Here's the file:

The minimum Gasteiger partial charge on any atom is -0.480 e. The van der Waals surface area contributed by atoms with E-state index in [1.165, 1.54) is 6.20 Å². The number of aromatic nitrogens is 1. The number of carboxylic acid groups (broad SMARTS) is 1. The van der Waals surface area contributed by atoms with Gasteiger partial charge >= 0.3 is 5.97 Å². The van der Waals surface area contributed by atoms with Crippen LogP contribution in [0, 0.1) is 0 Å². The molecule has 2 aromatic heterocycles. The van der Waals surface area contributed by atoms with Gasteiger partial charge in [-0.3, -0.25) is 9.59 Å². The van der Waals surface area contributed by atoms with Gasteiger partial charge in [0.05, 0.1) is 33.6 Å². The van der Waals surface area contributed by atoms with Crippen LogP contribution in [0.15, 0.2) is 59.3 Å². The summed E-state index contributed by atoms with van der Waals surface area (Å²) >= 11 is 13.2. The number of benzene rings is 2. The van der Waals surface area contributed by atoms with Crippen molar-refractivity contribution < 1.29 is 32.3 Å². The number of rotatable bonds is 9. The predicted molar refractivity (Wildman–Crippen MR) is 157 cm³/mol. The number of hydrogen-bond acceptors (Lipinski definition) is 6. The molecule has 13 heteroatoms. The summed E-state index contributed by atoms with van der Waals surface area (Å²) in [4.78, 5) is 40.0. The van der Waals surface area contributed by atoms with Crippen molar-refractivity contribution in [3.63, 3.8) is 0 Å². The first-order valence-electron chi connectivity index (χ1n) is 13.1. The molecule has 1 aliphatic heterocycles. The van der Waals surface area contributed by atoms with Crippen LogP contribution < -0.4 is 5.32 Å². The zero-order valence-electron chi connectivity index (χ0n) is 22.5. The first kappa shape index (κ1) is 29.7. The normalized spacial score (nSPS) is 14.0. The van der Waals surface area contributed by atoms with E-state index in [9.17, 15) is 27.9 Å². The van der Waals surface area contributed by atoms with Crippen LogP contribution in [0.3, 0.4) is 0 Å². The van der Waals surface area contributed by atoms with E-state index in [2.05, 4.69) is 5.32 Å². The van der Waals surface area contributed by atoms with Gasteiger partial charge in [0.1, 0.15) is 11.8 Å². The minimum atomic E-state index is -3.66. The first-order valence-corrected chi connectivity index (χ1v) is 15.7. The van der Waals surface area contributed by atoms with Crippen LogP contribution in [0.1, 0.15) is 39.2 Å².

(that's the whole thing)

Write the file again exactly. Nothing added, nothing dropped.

The minimum Gasteiger partial charge on any atom is -0.480 e. The van der Waals surface area contributed by atoms with E-state index in [1.165, 1.54) is 6.20 Å². The number of aromatic nitrogens is 1. The number of carboxylic acid groups (broad SMARTS) is 1. The van der Waals surface area contributed by atoms with Gasteiger partial charge >= 0.3 is 5.97 Å². The van der Waals surface area contributed by atoms with Crippen LogP contribution in [0, 0.1) is 0 Å². The molecule has 2 aromatic heterocycles. The van der Waals surface area contributed by atoms with Gasteiger partial charge in [-0.3, -0.25) is 9.59 Å². The van der Waals surface area contributed by atoms with Gasteiger partial charge in [0.05, 0.1) is 33.6 Å². The van der Waals surface area contributed by atoms with Crippen LogP contribution in [0.15, 0.2) is 59.3 Å². The summed E-state index contributed by atoms with van der Waals surface area (Å²) >= 11 is 13.2. The number of benzene rings is 2. The van der Waals surface area contributed by atoms with Crippen molar-refractivity contribution < 1.29 is 32.3 Å². The number of rotatable bonds is 9. The predicted molar refractivity (Wildman–Crippen MR) is 157 cm³/mol. The number of hydrogen-bond acceptors (Lipinski definition) is 6. The molecule has 13 heteroatoms. The summed E-state index contributed by atoms with van der Waals surface area (Å²) in [4.78, 5) is 40.0. The van der Waals surface area contributed by atoms with Crippen molar-refractivity contribution in [3.63, 3.8) is 0 Å². The first-order valence-electron chi connectivity index (χ1n) is 13.1. The molecule has 1 aliphatic heterocycles. The van der Waals surface area contributed by atoms with Crippen LogP contribution < -0.4 is 5.32 Å². The zero-order valence-electron chi connectivity index (χ0n) is 22.5. The first kappa shape index (κ1) is 29.7. The normalized spacial score (nSPS) is 14.0. The van der Waals surface area contributed by atoms with E-state index in [9.17, 15) is 27.9 Å². The van der Waals surface area contributed by atoms with Crippen LogP contribution in [0.3, 0.4) is 0 Å². The van der Waals surface area contributed by atoms with E-state index in [2.05, 4.69) is 5.32 Å². The van der Waals surface area contributed by atoms with Gasteiger partial charge in [0.1, 0.15) is 11.8 Å². The minimum atomic E-state index is -3.66. The first-order valence-corrected chi connectivity index (χ1v) is 15.7. The van der Waals surface area contributed by atoms with Crippen LogP contribution in [0.1, 0.15) is 39.2 Å².